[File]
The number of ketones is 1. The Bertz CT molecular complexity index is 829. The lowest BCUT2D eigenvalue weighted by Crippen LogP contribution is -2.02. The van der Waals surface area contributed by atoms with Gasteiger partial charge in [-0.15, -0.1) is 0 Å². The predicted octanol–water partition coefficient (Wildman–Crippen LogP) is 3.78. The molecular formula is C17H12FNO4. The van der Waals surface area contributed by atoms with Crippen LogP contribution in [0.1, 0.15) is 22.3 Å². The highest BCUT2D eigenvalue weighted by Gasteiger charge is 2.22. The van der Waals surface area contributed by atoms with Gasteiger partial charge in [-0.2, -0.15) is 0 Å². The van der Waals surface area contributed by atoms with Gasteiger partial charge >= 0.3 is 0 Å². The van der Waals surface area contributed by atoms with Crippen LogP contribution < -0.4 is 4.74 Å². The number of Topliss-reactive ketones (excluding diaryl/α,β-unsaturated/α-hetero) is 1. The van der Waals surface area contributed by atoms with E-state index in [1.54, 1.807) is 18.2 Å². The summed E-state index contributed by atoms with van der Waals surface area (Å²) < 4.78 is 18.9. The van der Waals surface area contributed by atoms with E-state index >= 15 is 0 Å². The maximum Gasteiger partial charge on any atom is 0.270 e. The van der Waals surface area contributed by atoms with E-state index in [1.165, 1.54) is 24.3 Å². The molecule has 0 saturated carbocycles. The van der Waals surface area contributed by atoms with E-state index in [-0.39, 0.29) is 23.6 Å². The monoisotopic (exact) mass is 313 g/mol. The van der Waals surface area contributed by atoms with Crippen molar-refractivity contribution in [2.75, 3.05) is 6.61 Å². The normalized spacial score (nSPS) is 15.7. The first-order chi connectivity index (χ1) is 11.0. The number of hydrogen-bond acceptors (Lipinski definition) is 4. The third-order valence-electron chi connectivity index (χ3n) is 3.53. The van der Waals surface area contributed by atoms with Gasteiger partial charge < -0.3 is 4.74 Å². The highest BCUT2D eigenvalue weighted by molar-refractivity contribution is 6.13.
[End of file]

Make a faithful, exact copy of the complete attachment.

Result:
The number of ketones is 1. The Bertz CT molecular complexity index is 829. The lowest BCUT2D eigenvalue weighted by Crippen LogP contribution is -2.02. The van der Waals surface area contributed by atoms with Gasteiger partial charge in [-0.15, -0.1) is 0 Å². The predicted octanol–water partition coefficient (Wildman–Crippen LogP) is 3.78. The molecular formula is C17H12FNO4. The van der Waals surface area contributed by atoms with Crippen LogP contribution in [0.1, 0.15) is 22.3 Å². The highest BCUT2D eigenvalue weighted by Gasteiger charge is 2.22. The van der Waals surface area contributed by atoms with Gasteiger partial charge in [-0.2, -0.15) is 0 Å². The van der Waals surface area contributed by atoms with Gasteiger partial charge >= 0.3 is 0 Å². The van der Waals surface area contributed by atoms with Crippen LogP contribution < -0.4 is 4.74 Å². The number of Topliss-reactive ketones (excluding diaryl/α,β-unsaturated/α-hetero) is 1. The van der Waals surface area contributed by atoms with E-state index in [1.54, 1.807) is 18.2 Å². The summed E-state index contributed by atoms with van der Waals surface area (Å²) < 4.78 is 18.9. The van der Waals surface area contributed by atoms with E-state index >= 15 is 0 Å². The maximum Gasteiger partial charge on any atom is 0.270 e. The van der Waals surface area contributed by atoms with E-state index in [1.165, 1.54) is 24.3 Å². The molecule has 0 saturated carbocycles. The van der Waals surface area contributed by atoms with E-state index in [-0.39, 0.29) is 23.6 Å². The monoisotopic (exact) mass is 313 g/mol. The van der Waals surface area contributed by atoms with Crippen molar-refractivity contribution in [2.75, 3.05) is 6.61 Å². The normalized spacial score (nSPS) is 15.7. The first-order chi connectivity index (χ1) is 11.0. The number of hydrogen-bond acceptors (Lipinski definition) is 4. The third-order valence-electron chi connectivity index (χ3n) is 3.53. The van der Waals surface area contributed by atoms with Gasteiger partial charge < -0.3 is 4.74 Å². The highest BCUT2D eigenvalue weighted by molar-refractivity contribution is 6.13.